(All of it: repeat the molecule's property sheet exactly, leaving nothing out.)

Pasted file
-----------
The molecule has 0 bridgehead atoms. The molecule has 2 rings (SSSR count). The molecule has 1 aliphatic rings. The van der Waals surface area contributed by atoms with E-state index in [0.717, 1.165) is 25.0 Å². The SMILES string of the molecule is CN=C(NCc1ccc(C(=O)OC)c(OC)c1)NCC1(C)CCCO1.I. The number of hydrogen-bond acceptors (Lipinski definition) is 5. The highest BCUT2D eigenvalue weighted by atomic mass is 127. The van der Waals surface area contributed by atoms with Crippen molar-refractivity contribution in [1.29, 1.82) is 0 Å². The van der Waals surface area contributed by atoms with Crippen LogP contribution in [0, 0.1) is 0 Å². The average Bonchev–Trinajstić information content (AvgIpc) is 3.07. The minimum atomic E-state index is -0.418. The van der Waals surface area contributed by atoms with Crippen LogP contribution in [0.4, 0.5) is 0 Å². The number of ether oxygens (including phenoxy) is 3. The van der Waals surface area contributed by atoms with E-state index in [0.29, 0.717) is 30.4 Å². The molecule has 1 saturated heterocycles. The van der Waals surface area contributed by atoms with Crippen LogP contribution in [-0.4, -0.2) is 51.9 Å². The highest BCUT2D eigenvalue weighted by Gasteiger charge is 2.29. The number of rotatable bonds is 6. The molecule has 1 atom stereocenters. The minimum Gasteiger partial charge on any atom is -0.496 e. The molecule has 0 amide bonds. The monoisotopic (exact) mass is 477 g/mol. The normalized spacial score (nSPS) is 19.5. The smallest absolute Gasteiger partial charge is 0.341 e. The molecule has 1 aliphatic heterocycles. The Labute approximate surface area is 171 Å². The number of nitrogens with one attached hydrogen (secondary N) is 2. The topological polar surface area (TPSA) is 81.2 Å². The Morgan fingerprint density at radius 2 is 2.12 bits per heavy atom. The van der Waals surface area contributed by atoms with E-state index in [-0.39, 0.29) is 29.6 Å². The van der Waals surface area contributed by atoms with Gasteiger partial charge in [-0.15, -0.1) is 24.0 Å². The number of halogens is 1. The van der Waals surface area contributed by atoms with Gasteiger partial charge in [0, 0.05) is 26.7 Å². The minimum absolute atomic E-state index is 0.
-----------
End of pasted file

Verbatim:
The molecule has 0 bridgehead atoms. The molecule has 2 rings (SSSR count). The molecule has 1 aliphatic rings. The van der Waals surface area contributed by atoms with E-state index in [0.717, 1.165) is 25.0 Å². The SMILES string of the molecule is CN=C(NCc1ccc(C(=O)OC)c(OC)c1)NCC1(C)CCCO1.I. The number of hydrogen-bond acceptors (Lipinski definition) is 5. The highest BCUT2D eigenvalue weighted by atomic mass is 127. The van der Waals surface area contributed by atoms with Crippen molar-refractivity contribution in [1.29, 1.82) is 0 Å². The van der Waals surface area contributed by atoms with Crippen LogP contribution in [0, 0.1) is 0 Å². The average Bonchev–Trinajstić information content (AvgIpc) is 3.07. The minimum atomic E-state index is -0.418. The van der Waals surface area contributed by atoms with Crippen LogP contribution in [0.4, 0.5) is 0 Å². The number of ether oxygens (including phenoxy) is 3. The van der Waals surface area contributed by atoms with E-state index in [0.29, 0.717) is 30.4 Å². The molecule has 1 saturated heterocycles. The van der Waals surface area contributed by atoms with Crippen LogP contribution in [-0.4, -0.2) is 51.9 Å². The highest BCUT2D eigenvalue weighted by Gasteiger charge is 2.29. The number of rotatable bonds is 6. The molecule has 1 atom stereocenters. The minimum Gasteiger partial charge on any atom is -0.496 e. The molecule has 0 amide bonds. The monoisotopic (exact) mass is 477 g/mol. The normalized spacial score (nSPS) is 19.5. The smallest absolute Gasteiger partial charge is 0.341 e. The molecule has 1 aliphatic heterocycles. The Labute approximate surface area is 171 Å². The number of nitrogens with one attached hydrogen (secondary N) is 2. The topological polar surface area (TPSA) is 81.2 Å². The Morgan fingerprint density at radius 2 is 2.12 bits per heavy atom. The van der Waals surface area contributed by atoms with E-state index in [-0.39, 0.29) is 29.6 Å². The van der Waals surface area contributed by atoms with Gasteiger partial charge in [-0.15, -0.1) is 24.0 Å². The number of halogens is 1. The van der Waals surface area contributed by atoms with Gasteiger partial charge in [0, 0.05) is 26.7 Å². The minimum absolute atomic E-state index is 0.